Workers shout slogans during a protest against the closure of three factories, in Thessaloniki on January 19, 2015
Dublin (AFP) - IMF chief Christine Lagarde on Monday warned of "consequences" if European countries try to renegotiate their debts, ahead of Greek elections which an anti-austerity party is tipped to win.
"Collective endeavours are welcome but at the same time a debt is a debt and it is a contract," the International Monetary Fund's Lagarde told the Irish Times during a visit to Dublin.
"Defaulting, restructuring, changing the terms has consequences on the signature and the confidence in the signature," she said.
Alexis Tsipras, the head of the anti-austerity Syriza coalition, has called for the renegotiation of the terms of the Greek bailout set by its main creditors -- the IMF and the European Union -- and a partial cancellation of its enormous public debt.
He has called for a conference of creditors and frequently refers to the London Conference in 1953 which cancelled German debt after World War II.
Yannis Dragasakis, a Syriza lawmaker and deputy speaker of parliament, reacted to Lagarde's comments.
"It is necessary to adjust the debt because it is not currently sustainable. The Greek economy has suffered a disaster and its capabilities are currently limited," he said.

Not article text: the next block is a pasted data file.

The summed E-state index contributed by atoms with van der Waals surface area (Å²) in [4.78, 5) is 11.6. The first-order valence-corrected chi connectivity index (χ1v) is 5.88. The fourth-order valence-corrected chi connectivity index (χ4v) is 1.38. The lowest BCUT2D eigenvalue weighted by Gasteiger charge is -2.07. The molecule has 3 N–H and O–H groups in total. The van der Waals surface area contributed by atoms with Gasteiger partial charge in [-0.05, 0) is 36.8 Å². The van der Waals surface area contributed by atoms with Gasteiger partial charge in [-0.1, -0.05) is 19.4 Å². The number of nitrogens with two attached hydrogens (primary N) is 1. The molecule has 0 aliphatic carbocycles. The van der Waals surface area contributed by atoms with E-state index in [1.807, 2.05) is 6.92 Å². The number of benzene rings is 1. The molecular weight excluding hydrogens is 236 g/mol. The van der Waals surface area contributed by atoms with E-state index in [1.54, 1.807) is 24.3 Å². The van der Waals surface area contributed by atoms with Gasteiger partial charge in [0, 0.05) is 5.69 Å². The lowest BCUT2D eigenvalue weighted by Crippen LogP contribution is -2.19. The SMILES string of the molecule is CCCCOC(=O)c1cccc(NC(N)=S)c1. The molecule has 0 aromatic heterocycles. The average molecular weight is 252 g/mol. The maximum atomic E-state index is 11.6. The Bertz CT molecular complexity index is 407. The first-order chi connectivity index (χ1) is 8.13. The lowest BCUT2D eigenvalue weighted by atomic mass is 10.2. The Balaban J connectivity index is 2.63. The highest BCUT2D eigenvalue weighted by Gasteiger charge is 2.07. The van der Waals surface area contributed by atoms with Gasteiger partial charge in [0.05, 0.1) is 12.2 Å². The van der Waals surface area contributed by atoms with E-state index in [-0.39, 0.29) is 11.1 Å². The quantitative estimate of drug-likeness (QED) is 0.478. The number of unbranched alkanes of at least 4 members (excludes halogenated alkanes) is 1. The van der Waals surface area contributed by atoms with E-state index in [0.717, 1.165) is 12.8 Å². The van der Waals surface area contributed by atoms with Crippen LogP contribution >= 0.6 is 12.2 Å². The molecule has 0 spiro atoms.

"Our proposal does not solely concern Greek debt, but the problem of excessive debt facing many European countries," he said.
At a press conference later on Monday Lagarde talked about the European Central Bank's planned quantitative easing programme.
Asked whether the measures might further undermine the fiscal credibility of heavily indebted EU states, she said: "The more efficient it is, the more mutualisation there is, the better."
Lagarde also met with Irish Finance Minister Michael Noonan and urged Ireland to hold on to hard-won gains at a time when the eurozone country is ending budget austerity and returning to economic growth.
"What I hope is that all the efforts and all the sacrifices that were made in the last five years will not be in vain and will not be wasted by excessive measures," she said.
"I would trust the wisdom of the Irish people to see what is in the best interest of the country and of the economy and of the people of Ireland."